This past long weekend I have watched you, my sweet daughter. You have nimbly climbed a tower of cut wood, dug holes in the sand pit, played dinosaurs and sat side-by-side watching videos in the camper with your best “boyfriend”.
Even when you thought I was busy with your brother, I saw you.
I saw you better than I ever have.
Today you turn four. Four years, and you have already accomplished what I have been trying to my entire life.
You know who you are already.
You are you.
While I watched you, the other parents made comments like, “she is so brave, out there with all those boys” and “wow, she is so independent already”. You only came to me when you lost your shoes or your favourite dinosaur.
During this weekend, you struck me like a freight-train.
You won’t be mine for much longer. You will become your best friend’s. Your teacher’s. Your daddy’s. Maybe even your boyfriend’s one day.
And I won’t get you back for a long, long time.
I remember being my mother’s. We watched shows, cuddled under a blanket on the couch and ate popcorn, every single damn day until my first day of school. Even though I was only three and probably watched way more Fred Penner and Polka Dot Door than what would now be considered healthy, those were the moments that made me feel loved the most.
I hope you will remember our moments together like that too.
When I started school, I didn’t know who I was, how to act like a proper girl or what to say – so I mimicked everyone around me. I did what I felt other people would want me to do. I cared about boys far too early in life, and hurt many of them as I didn’t understand the effect of my actions. I was bullied, and I was a bully.
I wasn’t who I wanted to be.
In high school, I still didn’t know who I was. I read horoscopes and read books on personality types, wrote teenage angst-filled poems, shut myself in, drank and smoked and did the odd drug all the while having absolutely no clue who I was.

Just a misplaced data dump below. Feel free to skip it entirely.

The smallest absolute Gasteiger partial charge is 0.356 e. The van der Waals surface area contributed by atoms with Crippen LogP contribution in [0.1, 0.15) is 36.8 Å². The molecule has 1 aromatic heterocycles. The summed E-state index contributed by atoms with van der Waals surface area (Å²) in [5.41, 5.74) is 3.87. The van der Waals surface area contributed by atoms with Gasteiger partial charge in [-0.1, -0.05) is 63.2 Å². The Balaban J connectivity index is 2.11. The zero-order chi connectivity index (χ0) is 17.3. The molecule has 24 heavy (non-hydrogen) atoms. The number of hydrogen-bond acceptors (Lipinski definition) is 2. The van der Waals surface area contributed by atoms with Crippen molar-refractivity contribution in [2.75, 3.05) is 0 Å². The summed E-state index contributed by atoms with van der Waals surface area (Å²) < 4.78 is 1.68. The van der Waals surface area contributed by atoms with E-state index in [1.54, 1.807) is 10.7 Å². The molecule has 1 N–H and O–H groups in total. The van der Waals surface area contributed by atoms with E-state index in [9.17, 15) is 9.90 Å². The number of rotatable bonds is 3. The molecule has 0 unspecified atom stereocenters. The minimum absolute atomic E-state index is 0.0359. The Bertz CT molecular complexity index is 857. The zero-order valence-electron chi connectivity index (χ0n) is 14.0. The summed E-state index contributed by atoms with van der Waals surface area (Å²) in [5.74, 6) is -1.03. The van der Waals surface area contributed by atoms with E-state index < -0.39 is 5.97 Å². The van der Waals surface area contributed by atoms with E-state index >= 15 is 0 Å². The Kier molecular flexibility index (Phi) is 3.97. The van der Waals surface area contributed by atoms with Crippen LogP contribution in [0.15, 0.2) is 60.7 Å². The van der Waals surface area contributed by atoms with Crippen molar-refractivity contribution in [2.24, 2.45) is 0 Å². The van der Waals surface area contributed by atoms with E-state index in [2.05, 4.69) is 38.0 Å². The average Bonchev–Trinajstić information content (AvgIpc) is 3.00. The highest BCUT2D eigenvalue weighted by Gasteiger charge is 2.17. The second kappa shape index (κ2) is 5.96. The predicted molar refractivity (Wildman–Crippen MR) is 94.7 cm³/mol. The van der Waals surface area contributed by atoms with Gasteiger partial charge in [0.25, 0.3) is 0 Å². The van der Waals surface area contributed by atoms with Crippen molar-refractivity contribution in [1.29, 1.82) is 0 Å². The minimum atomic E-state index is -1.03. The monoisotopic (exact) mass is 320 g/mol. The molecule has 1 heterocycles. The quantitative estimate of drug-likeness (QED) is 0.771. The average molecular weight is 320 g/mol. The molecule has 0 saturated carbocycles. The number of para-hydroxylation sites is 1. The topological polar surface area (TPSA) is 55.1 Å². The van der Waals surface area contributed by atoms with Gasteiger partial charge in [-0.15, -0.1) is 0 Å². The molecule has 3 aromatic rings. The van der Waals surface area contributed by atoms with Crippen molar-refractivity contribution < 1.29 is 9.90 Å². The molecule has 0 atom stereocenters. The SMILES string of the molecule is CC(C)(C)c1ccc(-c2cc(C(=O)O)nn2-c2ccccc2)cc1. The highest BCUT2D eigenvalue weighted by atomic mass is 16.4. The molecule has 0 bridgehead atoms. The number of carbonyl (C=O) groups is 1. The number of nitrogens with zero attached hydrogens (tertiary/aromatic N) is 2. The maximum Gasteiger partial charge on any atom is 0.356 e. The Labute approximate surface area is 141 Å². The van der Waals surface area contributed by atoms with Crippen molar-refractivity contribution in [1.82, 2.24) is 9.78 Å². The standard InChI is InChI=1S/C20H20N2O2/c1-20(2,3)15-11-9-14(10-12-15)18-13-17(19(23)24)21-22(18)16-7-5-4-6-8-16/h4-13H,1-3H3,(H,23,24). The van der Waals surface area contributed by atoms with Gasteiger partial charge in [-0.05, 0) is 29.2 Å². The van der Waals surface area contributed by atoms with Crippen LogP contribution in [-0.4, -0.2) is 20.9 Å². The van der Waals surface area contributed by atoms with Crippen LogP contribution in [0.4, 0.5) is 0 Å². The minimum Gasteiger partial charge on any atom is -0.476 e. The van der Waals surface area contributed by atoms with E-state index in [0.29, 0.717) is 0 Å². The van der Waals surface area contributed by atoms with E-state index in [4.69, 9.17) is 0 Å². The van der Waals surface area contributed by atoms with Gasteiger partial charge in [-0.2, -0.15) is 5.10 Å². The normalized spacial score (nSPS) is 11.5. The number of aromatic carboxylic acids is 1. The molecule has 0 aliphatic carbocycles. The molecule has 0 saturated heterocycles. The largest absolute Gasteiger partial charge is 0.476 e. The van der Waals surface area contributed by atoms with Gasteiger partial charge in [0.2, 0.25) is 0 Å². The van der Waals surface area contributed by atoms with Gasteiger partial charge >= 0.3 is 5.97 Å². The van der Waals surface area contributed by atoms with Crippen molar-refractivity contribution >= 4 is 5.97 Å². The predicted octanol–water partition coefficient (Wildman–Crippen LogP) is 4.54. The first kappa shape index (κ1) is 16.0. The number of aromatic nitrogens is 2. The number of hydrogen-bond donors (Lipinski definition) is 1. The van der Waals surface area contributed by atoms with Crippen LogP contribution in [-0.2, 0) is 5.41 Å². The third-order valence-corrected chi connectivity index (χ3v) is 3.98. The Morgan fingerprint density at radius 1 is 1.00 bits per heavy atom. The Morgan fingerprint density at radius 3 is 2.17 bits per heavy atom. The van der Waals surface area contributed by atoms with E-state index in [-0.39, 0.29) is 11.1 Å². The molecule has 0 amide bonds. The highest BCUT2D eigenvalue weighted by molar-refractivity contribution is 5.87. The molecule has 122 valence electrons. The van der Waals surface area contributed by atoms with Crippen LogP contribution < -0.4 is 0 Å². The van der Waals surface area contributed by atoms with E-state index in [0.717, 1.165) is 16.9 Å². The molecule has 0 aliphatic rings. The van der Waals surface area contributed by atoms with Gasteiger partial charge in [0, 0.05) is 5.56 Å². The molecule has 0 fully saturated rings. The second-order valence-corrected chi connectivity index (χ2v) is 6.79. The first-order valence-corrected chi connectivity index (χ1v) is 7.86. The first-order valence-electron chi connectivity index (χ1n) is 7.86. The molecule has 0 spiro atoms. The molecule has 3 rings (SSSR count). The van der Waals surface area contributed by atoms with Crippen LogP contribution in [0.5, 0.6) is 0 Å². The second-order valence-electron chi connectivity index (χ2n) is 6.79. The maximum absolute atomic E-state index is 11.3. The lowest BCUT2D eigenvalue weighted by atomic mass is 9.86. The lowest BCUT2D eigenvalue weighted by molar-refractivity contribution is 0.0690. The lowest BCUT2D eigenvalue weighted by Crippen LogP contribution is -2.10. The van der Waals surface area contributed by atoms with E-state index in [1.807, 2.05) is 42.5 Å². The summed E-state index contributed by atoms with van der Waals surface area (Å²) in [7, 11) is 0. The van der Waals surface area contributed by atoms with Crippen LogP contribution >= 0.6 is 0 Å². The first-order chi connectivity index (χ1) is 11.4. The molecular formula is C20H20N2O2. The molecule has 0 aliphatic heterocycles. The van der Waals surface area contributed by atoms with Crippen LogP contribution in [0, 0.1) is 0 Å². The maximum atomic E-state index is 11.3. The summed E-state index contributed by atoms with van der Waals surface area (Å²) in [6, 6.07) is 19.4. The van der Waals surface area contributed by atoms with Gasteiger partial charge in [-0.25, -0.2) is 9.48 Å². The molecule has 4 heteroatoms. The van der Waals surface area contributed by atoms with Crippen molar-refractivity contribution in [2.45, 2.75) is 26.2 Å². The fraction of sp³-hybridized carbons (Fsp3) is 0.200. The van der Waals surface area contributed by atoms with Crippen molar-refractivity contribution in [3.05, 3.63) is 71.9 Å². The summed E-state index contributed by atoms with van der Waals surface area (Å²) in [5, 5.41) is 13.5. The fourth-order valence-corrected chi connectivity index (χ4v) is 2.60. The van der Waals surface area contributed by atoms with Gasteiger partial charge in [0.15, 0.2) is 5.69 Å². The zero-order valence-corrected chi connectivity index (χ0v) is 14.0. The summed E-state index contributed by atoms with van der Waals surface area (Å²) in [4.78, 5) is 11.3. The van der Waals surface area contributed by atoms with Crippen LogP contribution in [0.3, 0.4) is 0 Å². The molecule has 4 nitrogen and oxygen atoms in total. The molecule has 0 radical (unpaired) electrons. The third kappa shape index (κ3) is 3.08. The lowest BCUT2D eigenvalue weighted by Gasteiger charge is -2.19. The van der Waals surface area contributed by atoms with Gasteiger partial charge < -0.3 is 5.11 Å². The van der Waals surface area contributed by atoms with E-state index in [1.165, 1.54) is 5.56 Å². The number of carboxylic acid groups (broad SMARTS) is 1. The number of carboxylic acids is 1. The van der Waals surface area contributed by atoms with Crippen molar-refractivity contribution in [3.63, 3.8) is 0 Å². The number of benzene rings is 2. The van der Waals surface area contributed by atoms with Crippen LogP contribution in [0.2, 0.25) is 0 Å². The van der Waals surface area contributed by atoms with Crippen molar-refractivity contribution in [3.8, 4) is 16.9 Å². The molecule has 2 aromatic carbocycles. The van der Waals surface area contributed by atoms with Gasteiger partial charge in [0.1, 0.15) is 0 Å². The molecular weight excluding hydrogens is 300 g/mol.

But I was beginning to understand who I wanted to be.
In University, I knew I didn’t fit in. I cared, but I cared a lot less. I found someone who knew me better than I knew myself. I didn’t have to pretend any more.
He loved me.
And that person helped me finally understand who I am.
That person is your dad, and he is by my side while I still to this day try to sift through the turmoil within me.
Your dad. The one who is always there for you, but who you always hug last. The one who we always joke that you got your stubborn streak from when we all really know it’s from me.
In reality, you got your very best trait from him.
You are you, unwavering and unapologetically so very you, and we are all incredibly lucky for it.
So, to my daughter turning four and going to school this fall all on your very own –
Please don’t change yourself for anyone.
Don’t lose yourself in childish drama, to your relationships, within your own head or to drugs and alcohol.
You are enough.
Take care of yourself.
And try not to forget about your sappy, old, embarrassing mom.
I see you. I will always see you.
And I will be waiting patiently until you come back to me again.